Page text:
Into the seams of non-existence
the cherished expectations of life descend
like a mother who loses her infant to the
turning of time, or a seed its husk
in May’s noon light.
There are heights to head towards,
compacted by the weight of reality’s call,
and a carpet to tread, unfamiliar with your footsteps.
In August, the summer will soon be over. It is
the shadow that falls from electrical wires that makes you sink
into a moment without hope. It is watching sparrows
on eavesdrops that removes you from your daily struggles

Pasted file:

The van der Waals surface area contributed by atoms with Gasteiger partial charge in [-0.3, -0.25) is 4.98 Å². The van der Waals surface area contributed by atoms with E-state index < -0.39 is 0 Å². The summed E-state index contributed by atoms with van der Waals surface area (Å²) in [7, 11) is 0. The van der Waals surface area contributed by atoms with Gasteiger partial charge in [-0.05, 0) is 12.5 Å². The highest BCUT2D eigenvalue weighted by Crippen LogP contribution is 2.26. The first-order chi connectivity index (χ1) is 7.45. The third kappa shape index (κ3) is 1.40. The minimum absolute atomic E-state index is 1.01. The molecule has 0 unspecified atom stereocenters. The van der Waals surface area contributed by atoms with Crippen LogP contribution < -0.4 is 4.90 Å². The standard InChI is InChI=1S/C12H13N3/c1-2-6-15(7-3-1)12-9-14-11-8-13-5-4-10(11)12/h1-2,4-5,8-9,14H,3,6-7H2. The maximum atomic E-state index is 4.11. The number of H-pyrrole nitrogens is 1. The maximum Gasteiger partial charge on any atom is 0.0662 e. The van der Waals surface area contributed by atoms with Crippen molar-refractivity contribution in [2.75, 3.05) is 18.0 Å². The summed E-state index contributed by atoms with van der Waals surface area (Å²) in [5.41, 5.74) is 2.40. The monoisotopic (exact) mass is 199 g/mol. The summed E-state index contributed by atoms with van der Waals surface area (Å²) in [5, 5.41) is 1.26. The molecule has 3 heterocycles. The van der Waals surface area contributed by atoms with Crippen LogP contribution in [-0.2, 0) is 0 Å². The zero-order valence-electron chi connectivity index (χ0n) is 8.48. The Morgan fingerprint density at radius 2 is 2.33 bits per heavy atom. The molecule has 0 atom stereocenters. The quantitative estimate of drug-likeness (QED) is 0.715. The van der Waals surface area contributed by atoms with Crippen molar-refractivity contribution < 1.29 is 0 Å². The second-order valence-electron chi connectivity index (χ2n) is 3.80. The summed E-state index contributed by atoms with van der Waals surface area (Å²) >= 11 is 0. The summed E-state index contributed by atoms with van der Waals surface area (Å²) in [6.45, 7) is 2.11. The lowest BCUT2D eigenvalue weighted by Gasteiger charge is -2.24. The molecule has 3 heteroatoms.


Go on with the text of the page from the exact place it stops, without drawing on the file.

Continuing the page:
and puts the flower back in its perfect place.
Waking to dread like a wave that pulls you under
every morning, motioned by the same ten-year cause,
and all the time you know the grave awaits you like every other,
and it is just a matter now of growing old.
The street is still, even in late morning.
The buttercups have not yet bloomed.
You hear the wounded at your doorstep.
You have stopped waiting, but even that is not enough
to see you through.
Allison Grayhurst is a member of the League of Canadian Poets. Five times nominated for “Best of the Net”, 2015/2017/2018, she has over 1260 poems published in over 500 international journals. She has 21 published books of poetry, six collections and six chapbooks. She lives in Toronto with her family. She also sculpts, working with clay.